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Senate Confirms Clarida as Fed Vice Chairman Under Powell

Richard Miller
Richard Clarida Photographer: Andrew Harrer/Bloomberg

Economist Richard Clarida won Senate confirmation to be vice chairman of the Federal Reserve, reinforcing U.S. central bank leadership as it faces criticism from President Donald Trump over plans to keep increasing interest rates.

Clarida, a Columbia University professor and global strategic adviser at Pacific Investment Management Co., received backing Tuesday in a vote of 69 to 26. In a separate voice vote, the Senate confirmed him to the remainder of a 14-year term as board governor that expires in 2022.

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During his confirmation hearing in May, Clarida voiced support for Fed Chairman Jerome Powell’s drive to raise rates from abnormally low levels and vowed to ignore political pressure from the president and elsewhere in deciding policy.

Trump, who nominated both Powell and Clarida, has complained about rate hikes, a break from more than two decades of White House tradition of avoiding comments on monetary policy out of respect for Fed independence.

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The central bank, which has raised rates five times since Trump took office in January 2017, is on course to increase them again next month with the unemployment rate near a multi-decade low and inflation close to the central bank’s 2 percent target. Investors are almost fully pricing in a September rate increase and putting more than a 60 percent probability on a December hike, according to trading in federal funds futures.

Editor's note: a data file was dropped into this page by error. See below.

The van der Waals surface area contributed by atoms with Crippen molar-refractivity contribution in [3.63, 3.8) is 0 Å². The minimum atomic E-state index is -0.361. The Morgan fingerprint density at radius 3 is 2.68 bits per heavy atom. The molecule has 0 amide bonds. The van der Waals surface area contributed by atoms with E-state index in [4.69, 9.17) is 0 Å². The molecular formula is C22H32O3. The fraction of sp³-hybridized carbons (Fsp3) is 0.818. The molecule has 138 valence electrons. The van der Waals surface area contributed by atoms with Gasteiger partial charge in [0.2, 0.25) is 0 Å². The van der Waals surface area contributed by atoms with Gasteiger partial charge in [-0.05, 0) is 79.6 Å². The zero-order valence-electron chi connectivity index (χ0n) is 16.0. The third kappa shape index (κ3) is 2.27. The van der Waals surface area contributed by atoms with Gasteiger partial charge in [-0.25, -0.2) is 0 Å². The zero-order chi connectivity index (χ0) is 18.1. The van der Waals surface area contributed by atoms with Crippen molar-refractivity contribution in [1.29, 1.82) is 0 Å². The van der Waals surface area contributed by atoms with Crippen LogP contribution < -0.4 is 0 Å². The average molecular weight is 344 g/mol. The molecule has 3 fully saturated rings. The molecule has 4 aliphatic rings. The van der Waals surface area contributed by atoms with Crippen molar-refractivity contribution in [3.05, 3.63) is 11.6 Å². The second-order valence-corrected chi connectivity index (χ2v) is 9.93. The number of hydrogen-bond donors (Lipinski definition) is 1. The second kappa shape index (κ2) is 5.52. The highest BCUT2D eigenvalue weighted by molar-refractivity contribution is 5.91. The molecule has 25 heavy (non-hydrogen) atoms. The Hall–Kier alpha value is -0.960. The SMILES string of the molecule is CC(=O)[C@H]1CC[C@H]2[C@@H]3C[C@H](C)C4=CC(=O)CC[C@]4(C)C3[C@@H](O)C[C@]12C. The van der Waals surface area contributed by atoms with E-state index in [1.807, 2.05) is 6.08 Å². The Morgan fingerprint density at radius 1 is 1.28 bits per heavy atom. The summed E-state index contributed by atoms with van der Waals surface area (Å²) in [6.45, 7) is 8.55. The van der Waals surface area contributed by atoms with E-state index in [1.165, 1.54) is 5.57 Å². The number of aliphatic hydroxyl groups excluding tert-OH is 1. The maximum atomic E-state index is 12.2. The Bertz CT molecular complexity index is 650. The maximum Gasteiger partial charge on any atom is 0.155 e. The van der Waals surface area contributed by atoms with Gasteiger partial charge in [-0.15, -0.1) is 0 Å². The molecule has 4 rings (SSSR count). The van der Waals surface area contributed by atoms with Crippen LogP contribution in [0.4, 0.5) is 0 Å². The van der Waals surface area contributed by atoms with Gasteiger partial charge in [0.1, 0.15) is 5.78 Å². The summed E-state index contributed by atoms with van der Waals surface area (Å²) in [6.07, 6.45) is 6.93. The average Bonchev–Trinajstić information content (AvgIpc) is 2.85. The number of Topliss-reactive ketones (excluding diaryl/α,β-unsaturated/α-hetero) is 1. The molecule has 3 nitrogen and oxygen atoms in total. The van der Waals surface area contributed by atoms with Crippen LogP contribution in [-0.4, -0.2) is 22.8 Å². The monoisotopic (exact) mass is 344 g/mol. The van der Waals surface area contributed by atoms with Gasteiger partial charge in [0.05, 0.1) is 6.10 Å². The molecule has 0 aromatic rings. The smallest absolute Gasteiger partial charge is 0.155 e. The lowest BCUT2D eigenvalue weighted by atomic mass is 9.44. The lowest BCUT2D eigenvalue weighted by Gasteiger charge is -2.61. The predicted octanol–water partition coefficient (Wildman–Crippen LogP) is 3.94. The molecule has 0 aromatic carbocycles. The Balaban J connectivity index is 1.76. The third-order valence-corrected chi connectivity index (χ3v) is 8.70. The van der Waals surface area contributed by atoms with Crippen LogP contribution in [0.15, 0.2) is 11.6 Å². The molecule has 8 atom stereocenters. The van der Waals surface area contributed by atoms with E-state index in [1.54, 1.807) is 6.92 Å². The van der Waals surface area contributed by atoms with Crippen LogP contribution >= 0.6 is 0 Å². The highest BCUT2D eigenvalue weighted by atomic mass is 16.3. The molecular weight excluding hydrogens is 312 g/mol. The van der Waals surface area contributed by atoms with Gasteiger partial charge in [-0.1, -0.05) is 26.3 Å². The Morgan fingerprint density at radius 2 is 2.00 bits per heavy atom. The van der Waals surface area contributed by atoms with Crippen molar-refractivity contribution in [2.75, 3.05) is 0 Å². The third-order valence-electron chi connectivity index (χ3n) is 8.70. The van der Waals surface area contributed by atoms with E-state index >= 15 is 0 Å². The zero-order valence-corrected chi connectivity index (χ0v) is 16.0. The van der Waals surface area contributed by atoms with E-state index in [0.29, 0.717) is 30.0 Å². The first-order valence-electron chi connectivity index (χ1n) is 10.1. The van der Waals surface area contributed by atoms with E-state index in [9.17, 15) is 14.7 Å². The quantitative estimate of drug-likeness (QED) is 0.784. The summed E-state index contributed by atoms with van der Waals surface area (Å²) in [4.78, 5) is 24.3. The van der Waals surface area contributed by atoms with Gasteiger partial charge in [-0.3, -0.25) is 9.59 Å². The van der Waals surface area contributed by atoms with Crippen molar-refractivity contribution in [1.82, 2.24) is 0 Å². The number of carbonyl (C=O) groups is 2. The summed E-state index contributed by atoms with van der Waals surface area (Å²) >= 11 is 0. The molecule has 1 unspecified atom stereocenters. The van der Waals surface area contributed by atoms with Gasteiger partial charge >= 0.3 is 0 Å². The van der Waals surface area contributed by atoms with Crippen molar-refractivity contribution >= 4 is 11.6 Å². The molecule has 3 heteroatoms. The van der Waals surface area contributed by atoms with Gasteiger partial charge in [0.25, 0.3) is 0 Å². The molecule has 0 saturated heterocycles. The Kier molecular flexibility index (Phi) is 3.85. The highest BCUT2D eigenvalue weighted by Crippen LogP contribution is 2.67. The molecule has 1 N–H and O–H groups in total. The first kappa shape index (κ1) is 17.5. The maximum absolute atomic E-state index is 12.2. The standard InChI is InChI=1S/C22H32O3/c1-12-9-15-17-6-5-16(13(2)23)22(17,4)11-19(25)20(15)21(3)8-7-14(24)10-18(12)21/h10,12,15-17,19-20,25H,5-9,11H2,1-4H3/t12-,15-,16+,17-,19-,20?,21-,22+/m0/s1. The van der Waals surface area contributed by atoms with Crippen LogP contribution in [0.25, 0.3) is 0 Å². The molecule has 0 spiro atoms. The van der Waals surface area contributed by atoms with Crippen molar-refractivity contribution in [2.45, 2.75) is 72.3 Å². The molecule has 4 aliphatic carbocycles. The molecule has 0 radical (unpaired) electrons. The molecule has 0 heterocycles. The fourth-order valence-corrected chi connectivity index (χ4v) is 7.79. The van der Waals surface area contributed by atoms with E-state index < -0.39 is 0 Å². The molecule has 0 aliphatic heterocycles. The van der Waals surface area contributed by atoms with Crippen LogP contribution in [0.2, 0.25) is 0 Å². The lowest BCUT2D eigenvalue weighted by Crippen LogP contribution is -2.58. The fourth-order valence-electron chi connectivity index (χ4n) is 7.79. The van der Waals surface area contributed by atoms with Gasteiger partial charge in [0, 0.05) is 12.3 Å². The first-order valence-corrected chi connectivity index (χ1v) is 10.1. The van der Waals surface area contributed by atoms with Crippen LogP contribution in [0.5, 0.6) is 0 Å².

Clarida’s confirmation brings to four the number of governors on the seven-seat Fed Board in Washington.

No vote was taken on two other Fed governor nominees -- Michelle Bowman, a Kansas state banking commissioner, and Marvin Goodfriend, a former Richmond Fed official. His confirmation faced opposition from some Democrats following a grilling on his hawkish views during his Senate Banking Committee confirmation hearing earlier this year.

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The 61-year-old Clarida brings a mix of skills to the central bank’s No. 2 position. These include knowledge of financial markets gained during more than a decade at asset manager Pimco, to insights into how Washington works from his time at the Treasury Department under President George W. Bush.

He’s also got a Ph.D. in economics, something that Powell -- a lawyer by training -- lacks, and has done extensive academic research into monetary policy, currency exchange rates and international capital flows.

At Pimco, Clarida was an early progenitor of the so-called “new neutral” concept that argues that equilibrium global interest rates -- ones that neither spur nor stifle economic growth -- are significantly lower than they were in the past.

In a Dec. 13 Bloomberg Television interview, he reckoned that rate in the U.S. is now closer to 2 percent than to 3 percent. Fed policy makers, in contrast, peg the neutral rate at 2.9 percent, according to the median projection of officials in June.

The vice chairman plays a critical support role for the central bank’s leader, and often heads special projects at the request of the chair. Along with the president of the New York Fed, who acts as the central bank’s eyes and ears on Wall Street, the deputy typically forms a key voting bloc with the chairman on both policy and strategy.

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